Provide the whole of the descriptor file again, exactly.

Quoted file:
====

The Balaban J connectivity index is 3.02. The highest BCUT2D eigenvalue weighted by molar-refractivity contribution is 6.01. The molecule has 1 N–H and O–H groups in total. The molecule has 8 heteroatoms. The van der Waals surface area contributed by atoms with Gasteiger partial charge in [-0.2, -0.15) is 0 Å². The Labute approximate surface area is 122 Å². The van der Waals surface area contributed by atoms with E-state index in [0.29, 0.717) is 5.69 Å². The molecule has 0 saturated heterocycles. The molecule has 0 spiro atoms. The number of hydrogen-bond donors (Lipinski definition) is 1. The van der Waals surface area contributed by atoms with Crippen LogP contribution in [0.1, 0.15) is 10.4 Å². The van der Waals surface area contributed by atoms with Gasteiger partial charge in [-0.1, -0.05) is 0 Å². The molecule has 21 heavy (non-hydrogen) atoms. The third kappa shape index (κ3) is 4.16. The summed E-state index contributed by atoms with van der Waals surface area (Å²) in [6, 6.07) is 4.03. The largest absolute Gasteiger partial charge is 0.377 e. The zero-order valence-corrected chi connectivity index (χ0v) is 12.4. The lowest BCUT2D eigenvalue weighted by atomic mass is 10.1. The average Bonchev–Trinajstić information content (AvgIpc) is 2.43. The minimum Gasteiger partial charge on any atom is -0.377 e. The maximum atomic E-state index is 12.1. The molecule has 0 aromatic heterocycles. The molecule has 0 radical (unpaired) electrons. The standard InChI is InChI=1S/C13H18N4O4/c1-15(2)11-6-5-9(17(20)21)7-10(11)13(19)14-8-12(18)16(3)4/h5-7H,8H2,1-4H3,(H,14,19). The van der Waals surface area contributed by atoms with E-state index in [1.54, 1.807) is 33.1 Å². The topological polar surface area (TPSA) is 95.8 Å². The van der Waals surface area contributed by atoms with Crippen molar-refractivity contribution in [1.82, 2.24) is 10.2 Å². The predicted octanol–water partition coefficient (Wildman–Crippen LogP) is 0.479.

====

The Balaban J connectivity index is 3.02. The highest BCUT2D eigenvalue weighted by molar-refractivity contribution is 6.01. The molecule has 1 N–H and O–H groups in total. The molecule has 8 heteroatoms. The van der Waals surface area contributed by atoms with Gasteiger partial charge in [-0.2, -0.15) is 0 Å². The Labute approximate surface area is 122 Å². The van der Waals surface area contributed by atoms with E-state index in [0.29, 0.717) is 5.69 Å². The molecule has 0 saturated heterocycles. The molecule has 0 spiro atoms. The number of hydrogen-bond donors (Lipinski definition) is 1. The van der Waals surface area contributed by atoms with Crippen LogP contribution in [0.1, 0.15) is 10.4 Å². The van der Waals surface area contributed by atoms with Gasteiger partial charge in [-0.1, -0.05) is 0 Å². The molecule has 21 heavy (non-hydrogen) atoms. The third kappa shape index (κ3) is 4.16. The summed E-state index contributed by atoms with van der Waals surface area (Å²) in [6, 6.07) is 4.03. The largest absolute Gasteiger partial charge is 0.377 e. The zero-order valence-corrected chi connectivity index (χ0v) is 12.4. The lowest BCUT2D eigenvalue weighted by atomic mass is 10.1. The average Bonchev–Trinajstić information content (AvgIpc) is 2.43. The minimum Gasteiger partial charge on any atom is -0.377 e. The maximum atomic E-state index is 12.1. The molecule has 0 aromatic heterocycles. The molecule has 0 radical (unpaired) electrons. The standard InChI is InChI=1S/C13H18N4O4/c1-15(2)11-6-5-9(17(20)21)7-10(11)13(19)14-8-12(18)16(3)4/h5-7H,8H2,1-4H3,(H,14,19). The van der Waals surface area contributed by atoms with E-state index in [1.54, 1.807) is 33.1 Å². The topological polar surface area (TPSA) is 95.8 Å². The van der Waals surface area contributed by atoms with Crippen molar-refractivity contribution in [1.82, 2.24) is 10.2 Å². The predicted octanol–water partition coefficient (Wildman–Crippen LogP) is 0.479.